Appalachian Trail Shelter – George W. Outerbridge
The George W. Outerbridge Appalachian Trail shelter was built by the Allentown Hiking Club in 1964, and located approximately 2.2 miles from Palmerton, Pennsylvania. This rustic AT shelter sits at 100 ft. elevation and overlooks the valley and city below. The shelter is clean and well maintained, but proximity to several towns makes this a spot for non-hikers to congregate and engage in activities that might not facilitate the wilderness experience you desire.
The shelter has a few upsides but one major negative. A downside of George W. Outerbridge is the lack of a privy. If it is thru hiker season, or a busy holiday weekend, it can turn the area into what one hiker called “a mine field”.
This Appalachian Trail shelter is easily spotted located directly off the trail to right for north bound hikers and left for south bound hikers. It is a three sided traditional AT lean to shelter with an open face. One perk of this shelter, is the view of city lights in the evening. There is a chair in front of the shelter facing the lights that makes for a great place to sit and reflect on the days hiking adventure.
Due to the crowds, proximity to town, and lack of a privy I would not choose this AT shelter. However, the next shelter north is 16.7 miles, and skipping to Leroy W. Smith Shelter from Bake Oven Knob Shelter adds an extra 6.8 miles.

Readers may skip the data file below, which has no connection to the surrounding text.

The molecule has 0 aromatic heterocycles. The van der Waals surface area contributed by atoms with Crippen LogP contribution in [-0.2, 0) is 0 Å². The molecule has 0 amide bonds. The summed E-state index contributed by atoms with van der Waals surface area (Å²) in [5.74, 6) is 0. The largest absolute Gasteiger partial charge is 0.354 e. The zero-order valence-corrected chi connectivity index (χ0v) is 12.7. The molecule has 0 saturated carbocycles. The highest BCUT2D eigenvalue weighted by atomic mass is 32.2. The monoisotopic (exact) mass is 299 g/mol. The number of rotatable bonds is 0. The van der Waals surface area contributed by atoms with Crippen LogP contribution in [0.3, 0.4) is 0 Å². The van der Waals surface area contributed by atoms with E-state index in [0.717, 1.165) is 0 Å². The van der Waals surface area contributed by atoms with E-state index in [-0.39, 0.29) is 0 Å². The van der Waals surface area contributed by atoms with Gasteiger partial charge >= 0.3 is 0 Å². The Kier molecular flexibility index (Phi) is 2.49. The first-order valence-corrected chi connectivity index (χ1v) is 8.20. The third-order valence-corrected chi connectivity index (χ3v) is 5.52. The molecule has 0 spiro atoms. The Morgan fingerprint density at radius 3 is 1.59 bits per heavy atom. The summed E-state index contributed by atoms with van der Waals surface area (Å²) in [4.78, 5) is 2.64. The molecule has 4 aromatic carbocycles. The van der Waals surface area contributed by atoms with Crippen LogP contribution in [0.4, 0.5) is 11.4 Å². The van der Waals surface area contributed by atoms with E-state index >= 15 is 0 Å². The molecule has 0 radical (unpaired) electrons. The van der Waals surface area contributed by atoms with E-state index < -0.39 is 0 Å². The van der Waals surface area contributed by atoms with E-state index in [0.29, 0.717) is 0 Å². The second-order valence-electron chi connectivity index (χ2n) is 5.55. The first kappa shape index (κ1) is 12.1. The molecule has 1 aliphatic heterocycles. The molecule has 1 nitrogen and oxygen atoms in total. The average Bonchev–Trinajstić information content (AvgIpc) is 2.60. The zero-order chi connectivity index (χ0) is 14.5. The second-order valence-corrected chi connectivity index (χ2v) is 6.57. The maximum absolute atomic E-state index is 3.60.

The “Palmerton Jail” has closed and the trail rumor is Palmerton has become less friendly to hikers in recent years. If this is true, there might be a good reason for residents to feel this way, but it is a shame to sever the relationship the town has with Appalachian Trail hikers over the thoughtless actions of a few bad apples.
While it might not be the shelter with the most serenity, or the best place to take the family for an overnighter, it does provide a place for thru hikers to stay close to Palmerton without needing to pay for lodging. A thru hike is expensive, and a shelter close to an easily accessible resupply can provide a convenient way to resupply without paying for lodging or hiking several miles off trail.
The shelter sleeps 6 people and has a fire pit located in the front. Shelves for cooking and organizing gear are located on the sides and front. I also like the picnic table located a few feet away from the shelter. It keeps the conversational noise to a minimum in the shelter.
George W. Outerbridge Water Source
There is a spring located 100 yards north. If you take the trail to Palmerton the spring is located directly on the right side of the path. There has been some concern mentioned on hiking and backpacking forums regarding the safety of water in the area. Concern is centered on zinc contamination resulting from mines in the area. It is important to note Palmerton was a superfund site and designated as such because of massive industrial pollution. Purification of all water in the area is highly recommended.
George W. Outerbridge Shelter GPS Coordinates
Next AT Shelter North Leroy Smith Shelter – 16.7 miles
Next AT Shelter South Bake Oven Knob – 6.8 miles